Want a fast and easy way to make applesauce? Learn how to make applesauce in a blender today with a just a few simple steps!
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I have been canning applesauce for years. Growing up we always used a Victorio Strainer, so I thought that was the only way to make applesauce. I couldn’t have been more wrong!
I finally bought my own strainer this year and found when I opened it, that the rubber ring didn’t fit quite right. Figuring it would be fine, I carried on with my applesauce making. After awhile, that rubber ring came loose and went right through the strainer all stretched out and completely unusable.
I called the Victorio strainer company and they were super nice and put a new rubber ring in the mail for me free of charge! Talk about great customer service!
At this point, I had already made the kitchen a mess and we were in the applesauce making mode. However, having hot applesauce squirt out of the strainer and all over the floors and walls was not an option. I did a little research and decided to try making applesauce in my blender. And you know what? It wasn’t too bad!
Since it used the same tools, I went ahead and started up the dehydrator with more apples. This dryer works so quickly! I start apples in the morning and they are done by dinner time!
So, here’s how to make the applesauce:
Step 1: Wash the Apples
Step 2: Core, Peel, Slice
Get out the good old fashioned apple corer/peeler/slicer and start running the apples through.
PS, my kids love to eat the peels, or “apple snakes”.
Step 3: Slice and Prepare
Slice them in half and fill up a large pot with apples. Top off with water. You don’t need much water, just enough so the apples aren’t going to stick to the bottom of the pot.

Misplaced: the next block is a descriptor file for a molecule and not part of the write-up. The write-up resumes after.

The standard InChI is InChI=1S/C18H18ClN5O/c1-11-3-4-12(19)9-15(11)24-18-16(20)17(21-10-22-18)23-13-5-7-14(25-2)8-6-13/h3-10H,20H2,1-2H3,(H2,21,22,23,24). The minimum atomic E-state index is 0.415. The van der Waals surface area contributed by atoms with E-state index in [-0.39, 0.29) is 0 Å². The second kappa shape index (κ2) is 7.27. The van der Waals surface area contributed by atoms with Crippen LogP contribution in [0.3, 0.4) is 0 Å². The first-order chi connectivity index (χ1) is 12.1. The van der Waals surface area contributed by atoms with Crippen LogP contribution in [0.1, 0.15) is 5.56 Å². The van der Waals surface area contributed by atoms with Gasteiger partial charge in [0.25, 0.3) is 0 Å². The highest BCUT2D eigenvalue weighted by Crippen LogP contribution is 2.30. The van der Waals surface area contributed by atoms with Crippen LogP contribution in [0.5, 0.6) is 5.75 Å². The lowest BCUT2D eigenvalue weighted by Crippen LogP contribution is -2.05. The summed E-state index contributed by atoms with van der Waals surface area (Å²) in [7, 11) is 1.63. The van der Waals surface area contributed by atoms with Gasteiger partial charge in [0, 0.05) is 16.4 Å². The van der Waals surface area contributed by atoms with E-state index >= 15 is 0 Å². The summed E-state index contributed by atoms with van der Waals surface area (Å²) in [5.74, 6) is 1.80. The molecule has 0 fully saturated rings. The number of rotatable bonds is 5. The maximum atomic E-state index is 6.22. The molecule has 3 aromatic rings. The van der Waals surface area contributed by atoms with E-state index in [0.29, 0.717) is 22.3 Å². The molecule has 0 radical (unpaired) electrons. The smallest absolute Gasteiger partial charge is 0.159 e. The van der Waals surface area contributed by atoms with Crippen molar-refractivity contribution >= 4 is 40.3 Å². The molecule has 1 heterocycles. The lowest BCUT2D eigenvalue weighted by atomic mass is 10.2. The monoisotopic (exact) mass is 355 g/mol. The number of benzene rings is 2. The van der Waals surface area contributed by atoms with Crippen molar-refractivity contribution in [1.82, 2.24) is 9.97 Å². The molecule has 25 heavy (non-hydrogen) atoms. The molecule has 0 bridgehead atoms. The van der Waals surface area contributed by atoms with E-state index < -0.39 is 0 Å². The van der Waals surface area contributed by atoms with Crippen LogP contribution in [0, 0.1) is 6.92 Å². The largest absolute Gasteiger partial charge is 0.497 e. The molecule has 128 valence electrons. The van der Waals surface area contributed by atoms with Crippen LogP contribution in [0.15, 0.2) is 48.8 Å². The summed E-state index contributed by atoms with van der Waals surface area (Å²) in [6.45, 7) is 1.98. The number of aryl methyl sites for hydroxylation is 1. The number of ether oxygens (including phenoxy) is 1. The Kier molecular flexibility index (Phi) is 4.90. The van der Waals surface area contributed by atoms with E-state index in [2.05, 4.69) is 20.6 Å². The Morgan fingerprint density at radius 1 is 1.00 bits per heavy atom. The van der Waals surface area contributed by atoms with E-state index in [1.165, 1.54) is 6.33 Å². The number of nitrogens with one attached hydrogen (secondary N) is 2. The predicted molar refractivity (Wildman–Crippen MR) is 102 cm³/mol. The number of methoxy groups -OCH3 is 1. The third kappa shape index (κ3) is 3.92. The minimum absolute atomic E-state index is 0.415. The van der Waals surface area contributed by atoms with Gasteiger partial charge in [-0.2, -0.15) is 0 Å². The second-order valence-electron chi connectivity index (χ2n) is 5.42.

Step 4: Cook
Bring water to a rapid boil. At this point, because the apples are sliced so thin, you don’t really need to boil the apples too long.
Step 5: Blend
Using a slotted spoon, put apples into the blender. Add water to help it blend well. I like my applesauce pretty thick. Add more water if you like it thinner. Blend and pour into jars.
It will store well in the fridge, or if you are going to process it in a water bath canner, you can find the rest of the instructions on my previous applesauce canning post here.
So, which method do I like better? It’s hard to say! The blender method has WAY less dishes to clean up. They both take about the same amount of time. When the apples are more ripe, it is definitely easier to use the Victorio strainer. The apples just fell apart on the corer/peeler/slicer if the core wasn’t super firm and then I was left to peel the rest of that apple by hand. I will probably still use my Victorio strainer just for nostalgia, but it is nice knowing there is an alternative. If I want to whip up just one batch of applesauce, I can do it with just my blender!
Follow-up: After eating the two applesauces side by side, I think we all still prefer the Victorio strainer method. It comes out thicker. Many of the jars from the blender method were a bit watery. We had to stir those jars before using them and the texture was more fine.
How do you make applesauce?